Language in Hand: Why Sign Came Before Speech
Nothing about this early visible language would have prevented its users from making various vocal sounds as they communicated. We are prone to think of language exchanges as spoken. Most are, to be sure; but the fact is gestures accompany most of them, along with other visible changes in the speaker. Few linguists now take any notice of these visible changes, but all of us speakers, when important matters must be discussed, prefer a face-to-face to a telephone discussion. We know that what we can see contains information we do not want to miss. Chapter 8 focuses on the eventual shift from primarily gestural expression of language with vocal accompaniment to primarily vocal production of language with gestural accompaniment.
Spoken language communication, it seems, is usually accompanied by visible behavior. We can easily imagine the converse: when sign language communication dominated, signers would have made and heard vocal sounds, and these would have contained information too. If this was the case, certain sounds would come in time to be used with certain portions of the signed utterances—just as in spoken language communities certain gestures occur regularly with certain spoken expressions (e.g., “I don’t know,” “no,” “maybe”). The incidental sounds would thus carry more information. Then, just as a gesture nowadays can express, without any speech at all, such meanings as those in the example, so the sounds of long ago could have expressed the meanings even if the associated gestures weren’t made or seen. This state of affairs—that either the gestural expression or the vocal expression serves for normal conversation—actually exists among some tribal peoples who keep to the old ways (see chapter 9). The relationship of speech to gesture and signed languages in various contemporary cultures is explored in chapter 10.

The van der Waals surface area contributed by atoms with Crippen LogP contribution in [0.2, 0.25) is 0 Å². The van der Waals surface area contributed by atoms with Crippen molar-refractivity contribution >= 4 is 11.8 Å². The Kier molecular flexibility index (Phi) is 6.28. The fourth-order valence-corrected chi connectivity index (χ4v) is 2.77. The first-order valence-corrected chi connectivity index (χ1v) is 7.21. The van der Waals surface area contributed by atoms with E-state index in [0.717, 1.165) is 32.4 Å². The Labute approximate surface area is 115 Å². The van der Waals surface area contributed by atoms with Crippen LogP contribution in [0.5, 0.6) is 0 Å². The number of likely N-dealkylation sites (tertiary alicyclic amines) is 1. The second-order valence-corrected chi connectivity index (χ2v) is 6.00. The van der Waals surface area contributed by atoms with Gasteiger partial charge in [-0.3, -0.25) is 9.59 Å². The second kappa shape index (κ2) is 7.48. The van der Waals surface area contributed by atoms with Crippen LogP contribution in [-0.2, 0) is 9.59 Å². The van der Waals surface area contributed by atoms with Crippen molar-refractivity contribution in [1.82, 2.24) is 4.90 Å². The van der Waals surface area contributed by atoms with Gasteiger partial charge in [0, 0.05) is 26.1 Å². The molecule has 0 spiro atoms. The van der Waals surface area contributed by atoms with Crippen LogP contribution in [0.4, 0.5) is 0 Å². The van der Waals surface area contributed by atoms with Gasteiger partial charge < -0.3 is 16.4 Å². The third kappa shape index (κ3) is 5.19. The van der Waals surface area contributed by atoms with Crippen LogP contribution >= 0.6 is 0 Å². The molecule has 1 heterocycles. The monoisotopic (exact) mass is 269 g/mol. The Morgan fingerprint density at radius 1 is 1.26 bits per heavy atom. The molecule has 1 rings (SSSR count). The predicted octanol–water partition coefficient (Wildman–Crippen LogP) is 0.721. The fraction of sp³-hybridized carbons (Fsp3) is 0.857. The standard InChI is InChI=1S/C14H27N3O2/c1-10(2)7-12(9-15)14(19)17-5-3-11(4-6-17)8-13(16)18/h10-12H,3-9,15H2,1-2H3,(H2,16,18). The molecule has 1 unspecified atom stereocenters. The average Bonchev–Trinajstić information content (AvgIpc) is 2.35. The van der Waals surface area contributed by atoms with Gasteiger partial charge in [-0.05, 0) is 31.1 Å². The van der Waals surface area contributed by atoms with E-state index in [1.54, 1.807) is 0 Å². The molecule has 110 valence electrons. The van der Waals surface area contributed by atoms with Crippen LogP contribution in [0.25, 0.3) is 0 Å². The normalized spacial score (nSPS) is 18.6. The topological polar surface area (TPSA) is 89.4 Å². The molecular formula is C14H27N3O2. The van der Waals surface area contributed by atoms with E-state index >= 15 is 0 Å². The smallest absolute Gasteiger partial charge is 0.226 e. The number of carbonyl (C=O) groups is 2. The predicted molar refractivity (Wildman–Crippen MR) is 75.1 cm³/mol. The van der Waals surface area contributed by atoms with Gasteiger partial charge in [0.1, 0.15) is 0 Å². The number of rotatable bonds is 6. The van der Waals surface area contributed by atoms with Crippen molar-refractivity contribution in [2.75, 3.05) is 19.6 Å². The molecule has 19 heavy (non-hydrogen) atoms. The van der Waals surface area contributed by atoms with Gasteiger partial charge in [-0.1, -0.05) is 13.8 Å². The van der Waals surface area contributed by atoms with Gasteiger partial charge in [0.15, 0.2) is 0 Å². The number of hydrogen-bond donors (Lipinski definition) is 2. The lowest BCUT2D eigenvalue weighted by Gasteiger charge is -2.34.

Chance and necessity, gesture-to-language-to-speech—these do not call for just a new way of looking at language. They suggest that we as a species, and as a literate society, could do better than we now do, both in rearing all our children, educating deaf children, and relating to deaf adults.
At this point I depart from the custom of making acknowledgments. In the first place, my present opinions and beliefs have been influenced by too many to name, virtually all who have been close to me, as far back as a great-grandmother. I like to think I inherited some of her spirit. She needed more embroidery floss one day when the menfolk were away, but she didn’t want to wait. Looking at the Model-T standing in the driveway, she told her daughter-in-law, “If you help me push it out to the hill, Mary, I think I can pedal it down.” No thought about driving it into town or getting it back up that hill, that formidable ess-curving hill that even my father’s 1925 Dodge coupe sometimes couldn’t climb in low gear! Some of the ideas here are similarly outrageous and will annoy many, so it’s better to keep the blame to myself. And of course, like Leon Lederman, many another whose words and ideas I lean on heavily will be identified as I do.